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Anti-Polio Drive in Peshawar, Pakistan Falters

  • Kokab Farshori

A Pakistani health worker, right, gives a polio vaccine to a child held by her mother at their home in Rawalpindi, Jan. 20, 2014.

A Pakistani health worker, right, gives a polio vaccine to a child held by her mother at their home in Rawalpindi, Jan. 20, 2014.

The war on polio is in danger of being lost in Pakistan, and in a dramatic development a new strain of polio has been identified in a part of the country where eradication efforts against the crippling disease are most at risk because of attacks against vaccinators.

Pakistan is one of only three countries, along with Afghanistan and Nigeria where polio remains endemic and while eradication efforts are making progress in Afghanistan and Nigeria they are faltering in Pakistan, the only country in the world where polio case rose from 2012 to 2013.

Dr. Sarfraz Khan Afridi, a WHO official based in Peshawar, the capital city of Pakistan’s restive Khyber Pakhtunkhaw province in the northwest of the country, told VOA’s Deewa Radio that 91 cases of polio were reported in 2013, up from 58 in 2012.

Earlier this month, the WHO warned that Peshawar has the world’s largest reservoir of polio virus and that 90 percent of Pakistani polio cases last year were linked to a strain of the disease found in Peshawar’s sewers. The WHO researchers say that 90 percent of the polio cases in Pakistan can be traced back to the highly contagious strain found in Peshawar, and unless transmissions are curbed in Peshawar, the virus could spread, threatening global eradication efforts.

Dr. Kaleemullah Khan who is the deputy head of the Khyber Pakhtunkhaw government’s polio eradication program, also talking to Deewa Radio said if urgent steps were not taken, the polio virus will “soon be known as Pashtun virus,” after the people who live in Pakistan’s northwest regions and Afghanistan.

Polio eradication efforts cost $1 billion a year and few public health campaigns have been as successful. Twenty-five years ago about 350,000 people, mostly children were crippled by polio every year. Now, only about 250 people are infected, but that number could rise dramatically because of attacks against polio vaccinators in Pakistan by Islamist Taliban militants.

Islamist militants have attacked polio vaccinators in other countries, such as Nigeria, claiming the vaccinators are spies or part of drive to sterilize Muslims or spread HIV.

The relative of a female polio vaccination worker, who was killed by unidentified gunmen, talks on the phone while sitting near her body at a morgue in the Jinnah Post Graduate Medical Center in Karachi, Pakistan, Jan. 21, 2014.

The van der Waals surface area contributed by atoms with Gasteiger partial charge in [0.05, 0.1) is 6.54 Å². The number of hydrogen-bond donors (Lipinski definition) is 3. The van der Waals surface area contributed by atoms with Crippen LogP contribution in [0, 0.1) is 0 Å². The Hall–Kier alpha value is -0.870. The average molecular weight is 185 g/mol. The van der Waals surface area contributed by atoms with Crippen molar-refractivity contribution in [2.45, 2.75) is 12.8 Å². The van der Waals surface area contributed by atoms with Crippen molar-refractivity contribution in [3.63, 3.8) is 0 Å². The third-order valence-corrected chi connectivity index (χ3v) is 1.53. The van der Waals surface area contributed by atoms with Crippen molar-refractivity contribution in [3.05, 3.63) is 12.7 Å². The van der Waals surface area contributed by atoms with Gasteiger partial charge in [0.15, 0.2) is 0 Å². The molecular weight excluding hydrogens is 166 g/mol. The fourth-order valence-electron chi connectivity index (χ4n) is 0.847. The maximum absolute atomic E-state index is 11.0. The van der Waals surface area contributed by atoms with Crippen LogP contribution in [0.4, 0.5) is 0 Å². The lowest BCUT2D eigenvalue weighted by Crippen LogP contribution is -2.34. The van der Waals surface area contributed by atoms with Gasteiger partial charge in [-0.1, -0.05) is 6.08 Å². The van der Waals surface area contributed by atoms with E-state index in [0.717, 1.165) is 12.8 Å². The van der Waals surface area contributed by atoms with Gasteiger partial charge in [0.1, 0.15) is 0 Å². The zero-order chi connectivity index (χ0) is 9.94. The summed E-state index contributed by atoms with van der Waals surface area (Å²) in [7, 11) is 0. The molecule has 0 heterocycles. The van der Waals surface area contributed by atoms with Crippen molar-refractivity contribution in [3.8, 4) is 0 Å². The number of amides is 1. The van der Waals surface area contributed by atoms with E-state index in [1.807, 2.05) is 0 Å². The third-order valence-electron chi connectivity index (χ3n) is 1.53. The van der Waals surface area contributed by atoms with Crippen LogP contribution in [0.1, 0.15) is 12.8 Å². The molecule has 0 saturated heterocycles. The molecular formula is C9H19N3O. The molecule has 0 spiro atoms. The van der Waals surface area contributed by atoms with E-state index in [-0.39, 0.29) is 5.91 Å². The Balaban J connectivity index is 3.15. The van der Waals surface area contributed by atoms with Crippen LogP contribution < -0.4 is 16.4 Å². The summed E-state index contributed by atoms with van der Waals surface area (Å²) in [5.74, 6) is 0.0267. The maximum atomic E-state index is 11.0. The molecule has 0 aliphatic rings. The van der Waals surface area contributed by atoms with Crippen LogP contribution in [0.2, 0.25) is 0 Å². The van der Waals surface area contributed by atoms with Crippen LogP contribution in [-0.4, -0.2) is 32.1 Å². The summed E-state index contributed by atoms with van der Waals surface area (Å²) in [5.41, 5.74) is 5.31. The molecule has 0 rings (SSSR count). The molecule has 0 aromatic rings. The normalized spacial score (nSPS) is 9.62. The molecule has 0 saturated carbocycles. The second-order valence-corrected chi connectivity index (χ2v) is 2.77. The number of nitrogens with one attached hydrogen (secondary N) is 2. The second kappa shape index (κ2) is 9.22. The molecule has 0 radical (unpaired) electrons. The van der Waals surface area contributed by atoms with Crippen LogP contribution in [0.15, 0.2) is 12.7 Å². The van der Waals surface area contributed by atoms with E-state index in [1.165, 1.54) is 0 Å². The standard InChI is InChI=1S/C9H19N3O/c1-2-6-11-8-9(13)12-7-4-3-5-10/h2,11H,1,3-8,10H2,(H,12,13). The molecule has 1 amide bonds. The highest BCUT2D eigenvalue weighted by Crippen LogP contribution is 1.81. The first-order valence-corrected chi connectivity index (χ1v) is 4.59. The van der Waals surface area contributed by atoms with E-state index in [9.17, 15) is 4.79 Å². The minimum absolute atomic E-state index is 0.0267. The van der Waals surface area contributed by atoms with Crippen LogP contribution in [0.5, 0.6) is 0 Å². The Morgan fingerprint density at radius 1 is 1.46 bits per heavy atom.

The relative of a female polio vaccination worker, who was killed by unidentified gunmen, talks on the phone while sitting near her body at a morgue in the Jinnah Post Graduate Medical Center in Karachi, Pakistan, Jan. 21, 2014.

But nowhere has the violence against vaccinators reached the level found in Pakistan. There are almost daily attacks against vaccinators and violence is escalating. Recently a bomb targeting a polio security team killed six policemen and a young boy about 30 kilometers outside Peshawar. Last year there were more than 30 attacks against vaccinators.

Observers say polio eradication efforts in Pakistan suffered a setback after Pakistani’s learned that the CIA had paid a Pakistani doctor, Shakil Afridi to conduct a vaccination campaign in Abbottabad, in a bid to get DNA samples from children inside the compound that housed a-Qaida leader, Osama bin Laden.

Vaccinators who mark houses with chalk to distinguish them from non-vaccinated homes had already come under suspicion in a region targeted by drone strikes and news of the fake vaccination campaign in Abbottabad raised more suspicions about their efforts.

There was widespread outrage over the case in the polio eradication community. InterAction, a coalition of about 200 U.S. non-governmental organizations said the Abbottabad incident had jeopardized the whole eradication effort.

"The CIA's use of the cover of humanitarian activity for this purpose casts doubt on the intentions and integrity of all humanitarian actors in Pakistan, thereby undermining the international humanitarian community's efforts to eradicate polio," InterAction wrote.

Pakistani officials insist they are working to mitigate threat risks to vaccinators.

Talking to VOA’s Urdu Service, Ayesha Raza Farooq, Prime Minister’s Nawaz Sharif’s personal representative for polio eradication said the government is trying to provide foolproof security to the teams that administer polio vaccines.

“We are in the process of finalizing an emergency action plan for 2014,” but she says that constant attacks on polio workers and on security forces escorting them pose “a great challenge for the government.”

Cricketer turned politician Imran Khan whose Tehreek-e-Insaf party rules the Khyber Pakhtunkhaw province also recently came out strongly in support of polio eradication efforts and personally administered the polio vaccine drops to some 50 children.

“If we run a full-fledged campaign against polio in the coming three months we can eradicate polio from the country and I will personally lead this campaign,” Khan said when he kick started the anti-polio drive in December last year.

Pakistani’s could soon face tougher travel and visa restrictions if the Peshawar virus spreads. India already requires all Pakistani visitors to show a record of their polio vaccination, a reminder that while Pakistan struggles to contain a spreading polio virus, India just celebrated the eradication of the disease -- with no new reported case for a third consecutive year.

VOA's Deewa and Urdu Services contributed material to this report
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